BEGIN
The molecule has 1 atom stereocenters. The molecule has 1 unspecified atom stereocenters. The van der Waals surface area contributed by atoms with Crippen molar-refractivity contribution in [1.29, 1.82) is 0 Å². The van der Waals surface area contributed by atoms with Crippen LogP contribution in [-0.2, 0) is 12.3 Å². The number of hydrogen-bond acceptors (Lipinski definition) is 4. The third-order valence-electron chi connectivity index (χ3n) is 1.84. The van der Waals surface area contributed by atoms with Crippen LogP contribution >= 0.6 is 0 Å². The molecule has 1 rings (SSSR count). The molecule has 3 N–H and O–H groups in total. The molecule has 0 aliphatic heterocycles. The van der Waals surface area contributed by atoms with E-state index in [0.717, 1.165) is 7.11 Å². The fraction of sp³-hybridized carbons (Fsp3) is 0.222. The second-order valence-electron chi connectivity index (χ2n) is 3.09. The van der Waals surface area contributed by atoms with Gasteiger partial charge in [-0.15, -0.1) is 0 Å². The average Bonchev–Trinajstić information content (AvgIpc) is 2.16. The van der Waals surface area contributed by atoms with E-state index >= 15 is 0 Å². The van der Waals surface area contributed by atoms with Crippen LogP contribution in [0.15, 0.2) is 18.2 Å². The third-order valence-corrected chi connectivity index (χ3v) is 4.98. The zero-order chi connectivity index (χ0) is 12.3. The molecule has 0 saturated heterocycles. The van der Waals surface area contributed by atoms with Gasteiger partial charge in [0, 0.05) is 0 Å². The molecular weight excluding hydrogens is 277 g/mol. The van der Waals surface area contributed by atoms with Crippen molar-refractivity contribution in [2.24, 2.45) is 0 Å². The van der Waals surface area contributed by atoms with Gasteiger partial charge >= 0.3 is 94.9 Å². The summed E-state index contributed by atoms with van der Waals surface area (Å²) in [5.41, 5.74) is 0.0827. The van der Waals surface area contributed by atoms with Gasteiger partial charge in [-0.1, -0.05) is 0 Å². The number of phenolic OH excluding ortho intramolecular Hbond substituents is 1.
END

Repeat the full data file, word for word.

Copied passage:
The molecule has 1 atom stereocenters. The molecule has 1 unspecified atom stereocenters. The van der Waals surface area contributed by atoms with Crippen molar-refractivity contribution in [1.29, 1.82) is 0 Å². The van der Waals surface area contributed by atoms with Crippen LogP contribution in [-0.2, 0) is 12.3 Å². The number of hydrogen-bond acceptors (Lipinski definition) is 4. The third-order valence-electron chi connectivity index (χ3n) is 1.84. The van der Waals surface area contributed by atoms with Crippen LogP contribution >= 0.6 is 0 Å². The molecule has 1 rings (SSSR count). The molecule has 3 N–H and O–H groups in total. The molecule has 0 aliphatic heterocycles. The van der Waals surface area contributed by atoms with E-state index in [0.717, 1.165) is 7.11 Å². The fraction of sp³-hybridized carbons (Fsp3) is 0.222. The second-order valence-electron chi connectivity index (χ2n) is 3.09. The van der Waals surface area contributed by atoms with Gasteiger partial charge in [-0.15, -0.1) is 0 Å². The average Bonchev–Trinajstić information content (AvgIpc) is 2.16. The van der Waals surface area contributed by atoms with E-state index >= 15 is 0 Å². The van der Waals surface area contributed by atoms with Crippen LogP contribution in [0.15, 0.2) is 18.2 Å². The third-order valence-corrected chi connectivity index (χ3v) is 4.98. The zero-order chi connectivity index (χ0) is 12.3. The molecule has 0 saturated heterocycles. The van der Waals surface area contributed by atoms with Gasteiger partial charge in [0, 0.05) is 0 Å². The molecular weight excluding hydrogens is 277 g/mol. The van der Waals surface area contributed by atoms with Crippen molar-refractivity contribution in [2.24, 2.45) is 0 Å². The van der Waals surface area contributed by atoms with Gasteiger partial charge >= 0.3 is 94.9 Å². The summed E-state index contributed by atoms with van der Waals surface area (Å²) in [5.41, 5.74) is 0.0827. The van der Waals surface area contributed by atoms with Gasteiger partial charge in [-0.1, -0.05) is 0 Å². The number of phenolic OH excluding ortho intramolecular Hbond substituents is 1.